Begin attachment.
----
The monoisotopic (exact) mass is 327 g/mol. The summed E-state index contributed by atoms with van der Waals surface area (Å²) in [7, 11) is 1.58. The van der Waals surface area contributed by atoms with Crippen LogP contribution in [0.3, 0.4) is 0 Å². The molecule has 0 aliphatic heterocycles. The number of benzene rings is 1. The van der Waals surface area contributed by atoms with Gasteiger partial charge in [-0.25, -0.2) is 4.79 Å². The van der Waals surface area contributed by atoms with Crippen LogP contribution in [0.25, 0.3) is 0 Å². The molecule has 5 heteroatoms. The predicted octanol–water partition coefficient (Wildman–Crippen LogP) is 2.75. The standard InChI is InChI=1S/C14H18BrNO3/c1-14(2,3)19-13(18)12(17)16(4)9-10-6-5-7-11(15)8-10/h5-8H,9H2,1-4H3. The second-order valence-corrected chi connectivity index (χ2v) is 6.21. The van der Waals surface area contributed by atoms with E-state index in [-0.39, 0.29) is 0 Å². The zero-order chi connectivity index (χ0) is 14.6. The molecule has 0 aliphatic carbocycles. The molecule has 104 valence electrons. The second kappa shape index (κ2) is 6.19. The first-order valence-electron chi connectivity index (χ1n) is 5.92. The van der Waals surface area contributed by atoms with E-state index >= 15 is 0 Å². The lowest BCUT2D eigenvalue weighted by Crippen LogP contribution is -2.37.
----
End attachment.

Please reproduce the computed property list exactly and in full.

The monoisotopic (exact) mass is 327 g/mol. The summed E-state index contributed by atoms with van der Waals surface area (Å²) in [7, 11) is 1.58. The van der Waals surface area contributed by atoms with Crippen LogP contribution in [0.3, 0.4) is 0 Å². The molecule has 0 aliphatic heterocycles. The number of benzene rings is 1. The van der Waals surface area contributed by atoms with Gasteiger partial charge in [-0.25, -0.2) is 4.79 Å². The van der Waals surface area contributed by atoms with Crippen LogP contribution in [0.25, 0.3) is 0 Å². The molecule has 5 heteroatoms. The predicted octanol–water partition coefficient (Wildman–Crippen LogP) is 2.75. The standard InChI is InChI=1S/C14H18BrNO3/c1-14(2,3)19-13(18)12(17)16(4)9-10-6-5-7-11(15)8-10/h5-8H,9H2,1-4H3. The second-order valence-corrected chi connectivity index (χ2v) is 6.21. The van der Waals surface area contributed by atoms with E-state index in [-0.39, 0.29) is 0 Å². The zero-order chi connectivity index (χ0) is 14.6. The molecule has 0 aliphatic carbocycles. The molecule has 104 valence electrons. The second kappa shape index (κ2) is 6.19. The first-order valence-electron chi connectivity index (χ1n) is 5.92. The van der Waals surface area contributed by atoms with E-state index >= 15 is 0 Å². The lowest BCUT2D eigenvalue weighted by Crippen LogP contribution is -2.37.